Friday, November 8, 2013

A.D.M. Cooper: Rembrandt of the Saloon Nude

A.D.M. Cooper
Picture an artist, who during his lifetime could command more than $60,000 for a single piece of artwork, using his talent to cage drinks from saloon owners across the West in return for painting pictures of scantily clad women, art meant for display behind the bar.  That would be A.D.M. Cooper, the unsurpassed “Rembrandt” of the saloon nude.

Ashey David Middleton Cooper was born in St. Louis, Missouri in 1856.  He was the son of David M. Cooper, a respected physician and Fannie O’Fallon Cooper,  grandniece of the famous explorer, William Rogers Clark.  A family friend was George Catlin, the early artist of Indian life who appears to have been an inspiration to the young Cooper.  After studying art at Washington University in St. Louis, Cooper went West,  recording Indian life and landscapes in his drawings and paintings.  In his depiction's of Native Americans he was able to capture their dignity and bearing in the tradition of “The Noble Savage.”

In 1883 Cooper moved to San Jose, California, building an elaborate studio in the Egyptian style.  His artistry had a taste for the exotic as shown on a oil painting called “The Palms.”  It is a fanciful look at tropical vegetation with shorebirds in the distance.  At the time such views were the passion of many rich Americans.  Cooper’s paintings became the toast of  the California “nouveau riche.”   Among them was Mrs. Leland Stanford, the wife of the railroad baron.  She reputedly paid $62,000, at least 10 times that in today’s dollar, to Cooper for one of his canvases.

Despite his aristocratic background and acceptance by high society, and wealth, Cooper was inclined to “walk on the wild side.”  Edan Hughes, the author of a book on California artists wrote that of the 16,000 he had chronicled, “...None was as colorful as Ashley David Middleton Cooper. That man knew how to live. He was a true Bohemian, and he loved to have a good time. He knew how to party. And paint. And then party some more. He had a zest for life unmatched in the artistic annals of California.”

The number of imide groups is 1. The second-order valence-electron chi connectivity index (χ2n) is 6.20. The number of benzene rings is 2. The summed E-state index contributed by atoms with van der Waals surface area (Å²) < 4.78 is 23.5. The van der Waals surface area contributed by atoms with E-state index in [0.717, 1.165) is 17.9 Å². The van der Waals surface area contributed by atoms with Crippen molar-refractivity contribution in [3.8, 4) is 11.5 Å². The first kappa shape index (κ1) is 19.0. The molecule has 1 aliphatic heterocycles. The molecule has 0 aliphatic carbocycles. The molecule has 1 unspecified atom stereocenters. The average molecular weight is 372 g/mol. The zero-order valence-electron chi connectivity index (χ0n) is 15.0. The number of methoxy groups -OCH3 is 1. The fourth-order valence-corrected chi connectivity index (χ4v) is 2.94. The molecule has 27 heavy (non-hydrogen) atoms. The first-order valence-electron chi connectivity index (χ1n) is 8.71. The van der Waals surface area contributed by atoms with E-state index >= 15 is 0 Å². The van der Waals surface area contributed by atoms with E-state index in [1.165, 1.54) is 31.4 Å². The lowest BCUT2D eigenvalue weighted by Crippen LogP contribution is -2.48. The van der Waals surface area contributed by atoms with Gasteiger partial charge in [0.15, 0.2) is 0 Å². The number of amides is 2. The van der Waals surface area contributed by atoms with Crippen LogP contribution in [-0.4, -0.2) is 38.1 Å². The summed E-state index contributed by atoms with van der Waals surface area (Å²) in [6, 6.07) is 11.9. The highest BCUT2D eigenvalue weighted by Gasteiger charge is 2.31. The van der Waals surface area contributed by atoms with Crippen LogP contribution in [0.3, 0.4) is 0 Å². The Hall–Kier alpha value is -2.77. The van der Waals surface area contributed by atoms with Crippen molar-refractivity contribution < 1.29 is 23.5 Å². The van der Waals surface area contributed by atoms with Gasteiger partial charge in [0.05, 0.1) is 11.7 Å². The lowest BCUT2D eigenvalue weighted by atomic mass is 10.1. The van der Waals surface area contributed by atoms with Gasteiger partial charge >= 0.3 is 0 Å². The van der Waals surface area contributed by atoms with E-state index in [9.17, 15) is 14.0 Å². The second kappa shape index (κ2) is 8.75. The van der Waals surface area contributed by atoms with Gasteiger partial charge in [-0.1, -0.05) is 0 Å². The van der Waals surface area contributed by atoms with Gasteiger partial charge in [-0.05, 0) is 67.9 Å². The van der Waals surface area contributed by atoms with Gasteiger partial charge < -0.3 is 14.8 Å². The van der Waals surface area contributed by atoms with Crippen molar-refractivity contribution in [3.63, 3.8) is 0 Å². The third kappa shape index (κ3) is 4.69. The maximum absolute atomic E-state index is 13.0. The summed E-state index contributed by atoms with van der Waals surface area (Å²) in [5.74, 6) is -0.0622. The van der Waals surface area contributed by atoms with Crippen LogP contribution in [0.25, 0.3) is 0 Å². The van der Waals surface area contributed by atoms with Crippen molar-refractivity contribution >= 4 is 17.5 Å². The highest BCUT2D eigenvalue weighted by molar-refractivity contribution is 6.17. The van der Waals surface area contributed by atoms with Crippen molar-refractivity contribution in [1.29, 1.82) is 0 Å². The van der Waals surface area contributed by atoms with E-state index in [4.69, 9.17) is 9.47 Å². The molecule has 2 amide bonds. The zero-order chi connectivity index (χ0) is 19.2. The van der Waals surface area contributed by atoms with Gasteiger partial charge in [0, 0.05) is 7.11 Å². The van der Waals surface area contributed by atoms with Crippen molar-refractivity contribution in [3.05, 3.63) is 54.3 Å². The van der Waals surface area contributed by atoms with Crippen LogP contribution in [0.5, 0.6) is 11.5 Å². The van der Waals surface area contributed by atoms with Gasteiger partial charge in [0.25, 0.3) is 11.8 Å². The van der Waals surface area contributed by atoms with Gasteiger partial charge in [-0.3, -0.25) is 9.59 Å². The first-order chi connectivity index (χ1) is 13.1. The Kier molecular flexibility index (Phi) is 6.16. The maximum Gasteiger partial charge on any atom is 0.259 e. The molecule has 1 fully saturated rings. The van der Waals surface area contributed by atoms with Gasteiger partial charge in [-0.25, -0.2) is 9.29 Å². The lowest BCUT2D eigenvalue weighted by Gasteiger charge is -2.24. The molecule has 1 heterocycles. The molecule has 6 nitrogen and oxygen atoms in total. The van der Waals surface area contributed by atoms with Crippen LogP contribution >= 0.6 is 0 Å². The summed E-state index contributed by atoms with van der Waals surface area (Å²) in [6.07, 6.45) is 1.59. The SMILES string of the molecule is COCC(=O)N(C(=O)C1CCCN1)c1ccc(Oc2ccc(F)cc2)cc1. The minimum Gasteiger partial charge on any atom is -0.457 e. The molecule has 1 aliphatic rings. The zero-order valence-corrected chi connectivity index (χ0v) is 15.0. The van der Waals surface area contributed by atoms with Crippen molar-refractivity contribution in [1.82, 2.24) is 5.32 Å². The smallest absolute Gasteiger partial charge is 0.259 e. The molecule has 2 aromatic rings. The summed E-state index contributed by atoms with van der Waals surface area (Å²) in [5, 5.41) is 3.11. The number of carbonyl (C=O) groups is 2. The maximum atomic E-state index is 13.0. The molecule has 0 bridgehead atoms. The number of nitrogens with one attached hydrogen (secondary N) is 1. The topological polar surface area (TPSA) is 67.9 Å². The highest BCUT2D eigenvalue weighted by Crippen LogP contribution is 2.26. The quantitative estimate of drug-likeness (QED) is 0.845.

Cooper is said to have paid many bar bills as he roamed the West by paintings of nude women.  Those pictures came in all sizes and shapes, with one constant:  bare breasts. Saloon owners welcomed them as a known attraction for their almost entirely male clientele.  Shown here is one of Cooper’s most famous nude paintings, known as “The Kansas City Girl.”  It was exhibited throughout the United States, reputedly gathering crowds wherever it went.  It was a sensation at the Trans-Mississippi Exposition of 1898, held in Omaha, Nebraska.
"Kansas City Girl"

According to the story,  Cooper approached a nubile Kansas City lass known for her pretty face and voluptuous figure and asked her to be his model.  He assured her parents that the experience would not sacrifice her “maidenly modesty” and would help pay off the family mortgage.  They agreed and, with mother standing by, she posed for the painting.  A later interview with the young woman by a Washington DC newspaper found her to be not at all bashful about her experience with Cooper.  She was straightforward about the monetary reason for posing, the uncomfortable lounging posture the artist demanded, and  said that she never got tired of watching people gape at her picture.  She told the reporter: “I’ll tell you a secret—in your ear—it’s no profession for an ugly woman.”